94% of international students want universities to ‘do more’ in the fight against climate change

  • 6 min read
94% of international students want universities to ‘do more’ in the fight against climate change

Climate change is one of the world’s hottest challenges. According to the Intergovernmental Panel on Climate Change, global emissions must be reduced by 45% before 2030 to avoid irreversible damage to the planet and its people1.

For far too long, the international education sector has added fuel to the fire. But as more individuals and organizations begin to mitigate their emissions, international students are calling for universities to do the same.

In a recent survey, a staggering 94% of international students believed universities could do more to be environmentally sustainable2. While a further 88% of respondents said it was either essential or very important for universities to reduce their environmental footprint2.

If your university wants to stay attractive and relevant to prospective students, then it cannot risk being out of step with their values. Failure to address the climate crisis could damage your institution’s reputation and application rates for years to come.

The environmental impact of international education

The global mobility of students, combined with the international travel that staff undertake for research projects, conferences, and recruitment, means universities rack up millions of air miles. As one education consultant explains, “the huge elephant in the room is that we’re all binge flyers and our whole sector is built on the need to fly people”3.

In 2014, the international education sector released between 14.01 and 38.54 megatons of CO2 in the atmosphere. This matched the total greenhouse gas emissions of countries like Croatia and Tunisia4.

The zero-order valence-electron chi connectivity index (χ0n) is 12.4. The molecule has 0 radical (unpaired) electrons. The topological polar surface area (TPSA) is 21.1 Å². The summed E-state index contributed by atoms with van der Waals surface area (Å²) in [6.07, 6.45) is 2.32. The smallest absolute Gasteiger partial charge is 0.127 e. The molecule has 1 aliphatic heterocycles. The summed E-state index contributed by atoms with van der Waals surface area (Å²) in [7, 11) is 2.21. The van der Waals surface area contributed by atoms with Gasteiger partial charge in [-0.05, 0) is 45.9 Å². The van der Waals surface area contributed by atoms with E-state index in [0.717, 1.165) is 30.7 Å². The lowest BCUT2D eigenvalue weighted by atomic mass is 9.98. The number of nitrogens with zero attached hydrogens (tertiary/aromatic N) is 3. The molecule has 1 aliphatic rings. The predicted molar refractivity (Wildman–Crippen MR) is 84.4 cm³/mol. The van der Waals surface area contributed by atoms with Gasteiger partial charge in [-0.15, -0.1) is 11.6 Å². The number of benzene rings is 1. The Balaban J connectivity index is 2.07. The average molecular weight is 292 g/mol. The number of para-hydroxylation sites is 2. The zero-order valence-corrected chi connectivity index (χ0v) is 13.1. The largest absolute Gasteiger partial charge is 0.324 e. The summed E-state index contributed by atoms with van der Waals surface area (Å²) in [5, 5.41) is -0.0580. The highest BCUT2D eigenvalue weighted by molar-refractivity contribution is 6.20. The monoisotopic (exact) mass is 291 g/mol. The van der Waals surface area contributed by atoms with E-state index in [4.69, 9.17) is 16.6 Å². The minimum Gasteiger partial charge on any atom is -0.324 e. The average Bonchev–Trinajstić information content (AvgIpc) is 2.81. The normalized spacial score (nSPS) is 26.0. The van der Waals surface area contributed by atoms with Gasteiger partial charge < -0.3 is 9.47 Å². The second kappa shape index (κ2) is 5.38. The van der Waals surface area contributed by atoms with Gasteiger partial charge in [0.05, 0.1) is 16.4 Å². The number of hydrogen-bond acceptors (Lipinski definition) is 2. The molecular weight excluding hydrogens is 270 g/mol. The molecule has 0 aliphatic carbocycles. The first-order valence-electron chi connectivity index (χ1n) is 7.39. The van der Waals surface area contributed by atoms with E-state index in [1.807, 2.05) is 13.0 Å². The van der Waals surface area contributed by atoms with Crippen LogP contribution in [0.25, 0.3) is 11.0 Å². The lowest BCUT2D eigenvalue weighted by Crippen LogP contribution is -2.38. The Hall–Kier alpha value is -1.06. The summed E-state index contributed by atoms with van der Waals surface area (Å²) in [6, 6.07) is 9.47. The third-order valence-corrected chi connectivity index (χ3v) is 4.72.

Since the number of students studying abroad has only increased year upon year, today’s emissions will have skyrocketed too.

Despite international education’s huge carbon footprint, universities are in a unique position to catalyze real change. In fact, experts agree that “international collaboration in higher education can and must play an active role in addressing this planetary crisis”5.

Climate change and Gen Z

The latest cohort of university-eligible students is angered by the environmental degradation they’ve inherited, as well as the damage they continue to witness. So much so, climate change has been cited as the most common worry amongst 18-25 year olds3.

Today’s youth are demanding more environmentally conscious and responsible institutions. So, if your university wants to engage with Gen Z, it needs to take these concerns seriously.

What can your university do?

Despite the importance placed on sustainability by students, research states that “the majority of universities have slowed down or plateaued” in their planet-saving endeavors5.

If your university wants to stand out to potential students, it needs to build a sustainable legacy, and quickly.

Students will be able to spot lip service and virtue signaling from a mile off. So, your strategy needs to have clear actions and measurable targets.

In a recent survey2, prospective international students were asked to select the actions they thought universities should take to improve their environmental friendliness. The top five were:

  1. Increasing funding for research into sustainable initiatives

  2. Reducing the amount of single-use plastics they use

  3. Reducing the amount of waste which goes to landfill

  4. Increasing how much energy comes from renewable sources

  5. Installing energy-efficient lighting

These are relatively small, actionable steps that have the potential to transform student opinion and boost your institution’s attractiveness.

Carbon offsetting

There’s no denying that international student travel is harmful to the environment. This can be a worrying and off-putting thought for many prospective pupils.

To reassure students that their long-distance journeys won’t have damaging consequences, universities should work to implement carbon offsetting actions.